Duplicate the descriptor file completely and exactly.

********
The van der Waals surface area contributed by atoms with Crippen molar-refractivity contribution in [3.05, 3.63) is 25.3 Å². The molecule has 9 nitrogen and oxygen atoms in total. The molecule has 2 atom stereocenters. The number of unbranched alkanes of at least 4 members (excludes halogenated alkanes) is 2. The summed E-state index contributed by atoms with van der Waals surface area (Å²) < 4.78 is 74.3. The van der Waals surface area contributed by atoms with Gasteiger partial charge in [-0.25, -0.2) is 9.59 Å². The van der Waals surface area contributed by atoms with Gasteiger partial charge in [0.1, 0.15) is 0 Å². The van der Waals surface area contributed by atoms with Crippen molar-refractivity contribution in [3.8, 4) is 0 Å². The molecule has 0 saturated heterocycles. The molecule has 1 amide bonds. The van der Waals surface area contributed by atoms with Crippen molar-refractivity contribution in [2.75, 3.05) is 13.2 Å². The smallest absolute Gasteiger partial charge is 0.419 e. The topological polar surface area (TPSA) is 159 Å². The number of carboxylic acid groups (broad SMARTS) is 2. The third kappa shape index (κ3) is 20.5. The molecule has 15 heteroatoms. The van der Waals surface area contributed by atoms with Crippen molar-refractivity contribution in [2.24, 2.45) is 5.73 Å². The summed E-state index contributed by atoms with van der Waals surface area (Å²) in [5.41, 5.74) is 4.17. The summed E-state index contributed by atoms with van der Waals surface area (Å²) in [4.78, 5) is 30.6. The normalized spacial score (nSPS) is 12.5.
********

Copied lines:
The van der Waals surface area contributed by atoms with Crippen molar-refractivity contribution in [3.05, 3.63) is 25.3 Å². The molecule has 9 nitrogen and oxygen atoms in total. The molecule has 2 atom stereocenters. The number of unbranched alkanes of at least 4 members (excludes halogenated alkanes) is 2. The summed E-state index contributed by atoms with van der Waals surface area (Å²) < 4.78 is 74.3. The van der Waals surface area contributed by atoms with Gasteiger partial charge in [-0.25, -0.2) is 9.59 Å². The van der Waals surface area contributed by atoms with Gasteiger partial charge in [0.1, 0.15) is 0 Å². The van der Waals surface area contributed by atoms with Crippen molar-refractivity contribution in [3.8, 4) is 0 Å². The molecule has 0 saturated heterocycles. The molecule has 1 amide bonds. The van der Waals surface area contributed by atoms with Crippen molar-refractivity contribution in [2.75, 3.05) is 13.2 Å². The smallest absolute Gasteiger partial charge is 0.419 e. The topological polar surface area (TPSA) is 159 Å². The number of carboxylic acid groups (broad SMARTS) is 2. The third kappa shape index (κ3) is 20.5. The molecule has 15 heteroatoms. The van der Waals surface area contributed by atoms with Crippen molar-refractivity contribution in [2.24, 2.45) is 5.73 Å². The summed E-state index contributed by atoms with van der Waals surface area (Å²) in [5.41, 5.74) is 4.17. The summed E-state index contributed by atoms with van der Waals surface area (Å²) in [4.78, 5) is 30.6. The normalized spacial score (nSPS) is 12.5.